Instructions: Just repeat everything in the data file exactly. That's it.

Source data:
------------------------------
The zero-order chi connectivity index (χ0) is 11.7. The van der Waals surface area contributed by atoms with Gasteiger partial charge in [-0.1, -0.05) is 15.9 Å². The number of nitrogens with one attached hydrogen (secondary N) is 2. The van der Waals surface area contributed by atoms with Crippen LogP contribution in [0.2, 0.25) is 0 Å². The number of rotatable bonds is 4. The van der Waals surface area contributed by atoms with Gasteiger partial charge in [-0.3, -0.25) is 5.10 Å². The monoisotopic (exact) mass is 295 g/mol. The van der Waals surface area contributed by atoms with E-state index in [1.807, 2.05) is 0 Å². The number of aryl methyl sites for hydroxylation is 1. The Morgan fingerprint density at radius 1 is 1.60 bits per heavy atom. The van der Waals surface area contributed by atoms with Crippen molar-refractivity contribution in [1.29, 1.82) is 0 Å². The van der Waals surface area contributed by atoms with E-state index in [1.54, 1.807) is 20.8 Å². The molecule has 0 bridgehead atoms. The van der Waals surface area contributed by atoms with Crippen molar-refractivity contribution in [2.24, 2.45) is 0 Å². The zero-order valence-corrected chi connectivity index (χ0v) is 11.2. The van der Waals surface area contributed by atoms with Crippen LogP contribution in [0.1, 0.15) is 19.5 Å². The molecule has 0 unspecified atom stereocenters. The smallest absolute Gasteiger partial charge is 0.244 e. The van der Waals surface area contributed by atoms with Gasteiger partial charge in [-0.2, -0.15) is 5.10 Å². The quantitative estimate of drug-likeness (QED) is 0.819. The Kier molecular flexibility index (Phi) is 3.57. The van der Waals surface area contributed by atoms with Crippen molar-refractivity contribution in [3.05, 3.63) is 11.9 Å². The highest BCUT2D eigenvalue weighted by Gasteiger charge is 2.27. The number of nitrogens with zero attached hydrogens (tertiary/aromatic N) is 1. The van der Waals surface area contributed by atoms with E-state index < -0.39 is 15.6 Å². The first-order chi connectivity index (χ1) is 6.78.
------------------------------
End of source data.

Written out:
The zero-order chi connectivity index (χ0) is 11.7. The van der Waals surface area contributed by atoms with Gasteiger partial charge in [-0.1, -0.05) is 15.9 Å². The number of nitrogens with one attached hydrogen (secondary N) is 2. The van der Waals surface area contributed by atoms with Crippen LogP contribution in [0.2, 0.25) is 0 Å². The number of rotatable bonds is 4. The van der Waals surface area contributed by atoms with Gasteiger partial charge in [-0.3, -0.25) is 5.10 Å². The monoisotopic (exact) mass is 295 g/mol. The van der Waals surface area contributed by atoms with E-state index in [1.807, 2.05) is 0 Å². The number of aryl methyl sites for hydroxylation is 1. The Morgan fingerprint density at radius 1 is 1.60 bits per heavy atom. The van der Waals surface area contributed by atoms with Crippen molar-refractivity contribution in [1.29, 1.82) is 0 Å². The van der Waals surface area contributed by atoms with E-state index in [1.54, 1.807) is 20.8 Å². The molecule has 0 bridgehead atoms. The van der Waals surface area contributed by atoms with Crippen molar-refractivity contribution in [2.24, 2.45) is 0 Å². The zero-order valence-corrected chi connectivity index (χ0v) is 11.2. The van der Waals surface area contributed by atoms with Crippen LogP contribution in [0.1, 0.15) is 19.5 Å². The molecule has 0 unspecified atom stereocenters. The smallest absolute Gasteiger partial charge is 0.244 e. The van der Waals surface area contributed by atoms with Gasteiger partial charge in [-0.2, -0.15) is 5.10 Å². The quantitative estimate of drug-likeness (QED) is 0.819. The Kier molecular flexibility index (Phi) is 3.57. The van der Waals surface area contributed by atoms with Crippen molar-refractivity contribution in [3.05, 3.63) is 11.9 Å². The highest BCUT2D eigenvalue weighted by Gasteiger charge is 2.27. The number of nitrogens with zero attached hydrogens (tertiary/aromatic N) is 1. The van der Waals surface area contributed by atoms with E-state index < -0.39 is 15.6 Å². The first-order chi connectivity index (χ1) is 6.78.